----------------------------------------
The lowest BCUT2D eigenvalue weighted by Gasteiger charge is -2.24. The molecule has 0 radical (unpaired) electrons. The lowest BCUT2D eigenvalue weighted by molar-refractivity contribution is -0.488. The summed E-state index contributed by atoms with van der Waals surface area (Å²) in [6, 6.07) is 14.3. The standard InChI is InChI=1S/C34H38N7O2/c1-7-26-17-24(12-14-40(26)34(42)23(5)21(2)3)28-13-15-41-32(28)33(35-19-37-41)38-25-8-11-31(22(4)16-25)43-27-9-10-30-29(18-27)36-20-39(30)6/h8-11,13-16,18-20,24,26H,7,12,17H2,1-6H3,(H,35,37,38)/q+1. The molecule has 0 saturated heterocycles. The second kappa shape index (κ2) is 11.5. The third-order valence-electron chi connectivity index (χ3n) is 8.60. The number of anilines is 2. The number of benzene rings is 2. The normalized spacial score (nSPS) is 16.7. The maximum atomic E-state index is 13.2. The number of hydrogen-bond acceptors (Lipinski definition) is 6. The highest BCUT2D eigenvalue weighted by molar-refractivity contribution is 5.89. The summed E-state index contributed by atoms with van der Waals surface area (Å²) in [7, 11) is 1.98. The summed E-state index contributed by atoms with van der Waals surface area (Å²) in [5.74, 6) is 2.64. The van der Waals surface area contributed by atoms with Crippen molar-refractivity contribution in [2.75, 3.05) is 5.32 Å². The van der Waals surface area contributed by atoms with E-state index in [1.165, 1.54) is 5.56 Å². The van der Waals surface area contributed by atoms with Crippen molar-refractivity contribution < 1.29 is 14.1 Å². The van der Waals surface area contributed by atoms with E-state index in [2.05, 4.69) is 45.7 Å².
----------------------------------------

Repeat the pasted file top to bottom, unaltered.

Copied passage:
The lowest BCUT2D eigenvalue weighted by Gasteiger charge is -2.24. The molecule has 0 radical (unpaired) electrons. The lowest BCUT2D eigenvalue weighted by molar-refractivity contribution is -0.488. The summed E-state index contributed by atoms with van der Waals surface area (Å²) in [6, 6.07) is 14.3. The standard InChI is InChI=1S/C34H38N7O2/c1-7-26-17-24(12-14-40(26)34(42)23(5)21(2)3)28-13-15-41-32(28)33(35-19-37-41)38-25-8-11-31(22(4)16-25)43-27-9-10-30-29(18-27)36-20-39(30)6/h8-11,13-16,18-20,24,26H,7,12,17H2,1-6H3,(H,35,37,38)/q+1. The molecule has 0 saturated heterocycles. The second kappa shape index (κ2) is 11.5. The third-order valence-electron chi connectivity index (χ3n) is 8.60. The number of anilines is 2. The number of benzene rings is 2. The normalized spacial score (nSPS) is 16.7. The maximum atomic E-state index is 13.2. The number of hydrogen-bond acceptors (Lipinski definition) is 6. The highest BCUT2D eigenvalue weighted by molar-refractivity contribution is 5.89. The summed E-state index contributed by atoms with van der Waals surface area (Å²) in [7, 11) is 1.98. The summed E-state index contributed by atoms with van der Waals surface area (Å²) in [5.74, 6) is 2.64. The van der Waals surface area contributed by atoms with Crippen molar-refractivity contribution in [2.75, 3.05) is 5.32 Å². The van der Waals surface area contributed by atoms with E-state index in [1.165, 1.54) is 5.56 Å². The van der Waals surface area contributed by atoms with Crippen molar-refractivity contribution < 1.29 is 14.1 Å². The van der Waals surface area contributed by atoms with E-state index in [2.05, 4.69) is 45.7 Å².